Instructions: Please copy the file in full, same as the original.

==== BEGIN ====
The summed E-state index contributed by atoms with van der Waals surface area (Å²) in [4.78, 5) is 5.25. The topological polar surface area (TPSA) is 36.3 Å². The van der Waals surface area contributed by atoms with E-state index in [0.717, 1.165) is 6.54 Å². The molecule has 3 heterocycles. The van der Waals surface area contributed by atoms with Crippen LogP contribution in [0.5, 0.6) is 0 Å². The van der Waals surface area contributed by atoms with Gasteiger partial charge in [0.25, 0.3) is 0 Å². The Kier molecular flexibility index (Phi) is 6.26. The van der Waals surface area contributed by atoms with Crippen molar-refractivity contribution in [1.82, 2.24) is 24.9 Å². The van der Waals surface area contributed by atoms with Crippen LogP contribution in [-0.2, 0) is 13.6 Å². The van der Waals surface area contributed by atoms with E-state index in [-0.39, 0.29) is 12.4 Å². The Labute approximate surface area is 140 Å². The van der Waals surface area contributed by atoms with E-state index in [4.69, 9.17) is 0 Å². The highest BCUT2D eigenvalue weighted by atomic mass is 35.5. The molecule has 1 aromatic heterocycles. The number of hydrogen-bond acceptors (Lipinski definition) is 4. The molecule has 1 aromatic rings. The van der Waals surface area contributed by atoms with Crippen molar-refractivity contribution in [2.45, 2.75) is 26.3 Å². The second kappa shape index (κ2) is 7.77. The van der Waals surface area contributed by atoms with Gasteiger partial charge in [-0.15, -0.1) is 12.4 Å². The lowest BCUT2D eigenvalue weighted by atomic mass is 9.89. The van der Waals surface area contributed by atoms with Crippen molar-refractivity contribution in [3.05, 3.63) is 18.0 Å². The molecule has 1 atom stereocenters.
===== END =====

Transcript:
The summed E-state index contributed by atoms with van der Waals surface area (Å²) in [4.78, 5) is 5.25. The topological polar surface area (TPSA) is 36.3 Å². The van der Waals surface area contributed by atoms with E-state index in [0.717, 1.165) is 6.54 Å². The molecule has 3 heterocycles. The van der Waals surface area contributed by atoms with Crippen LogP contribution in [0.5, 0.6) is 0 Å². The van der Waals surface area contributed by atoms with Gasteiger partial charge in [0.25, 0.3) is 0 Å². The Kier molecular flexibility index (Phi) is 6.26. The van der Waals surface area contributed by atoms with Crippen molar-refractivity contribution in [1.82, 2.24) is 24.9 Å². The van der Waals surface area contributed by atoms with Crippen LogP contribution in [-0.2, 0) is 13.6 Å². The van der Waals surface area contributed by atoms with E-state index in [-0.39, 0.29) is 12.4 Å². The Labute approximate surface area is 140 Å². The van der Waals surface area contributed by atoms with E-state index in [4.69, 9.17) is 0 Å². The highest BCUT2D eigenvalue weighted by atomic mass is 35.5. The molecule has 1 aromatic heterocycles. The number of hydrogen-bond acceptors (Lipinski definition) is 4. The molecule has 1 aromatic rings. The van der Waals surface area contributed by atoms with Crippen molar-refractivity contribution in [2.45, 2.75) is 26.3 Å². The second kappa shape index (κ2) is 7.77. The van der Waals surface area contributed by atoms with Gasteiger partial charge in [-0.15, -0.1) is 12.4 Å². The lowest BCUT2D eigenvalue weighted by atomic mass is 9.89. The van der Waals surface area contributed by atoms with Crippen molar-refractivity contribution in [3.05, 3.63) is 18.0 Å². The molecule has 1 atom stereocenters.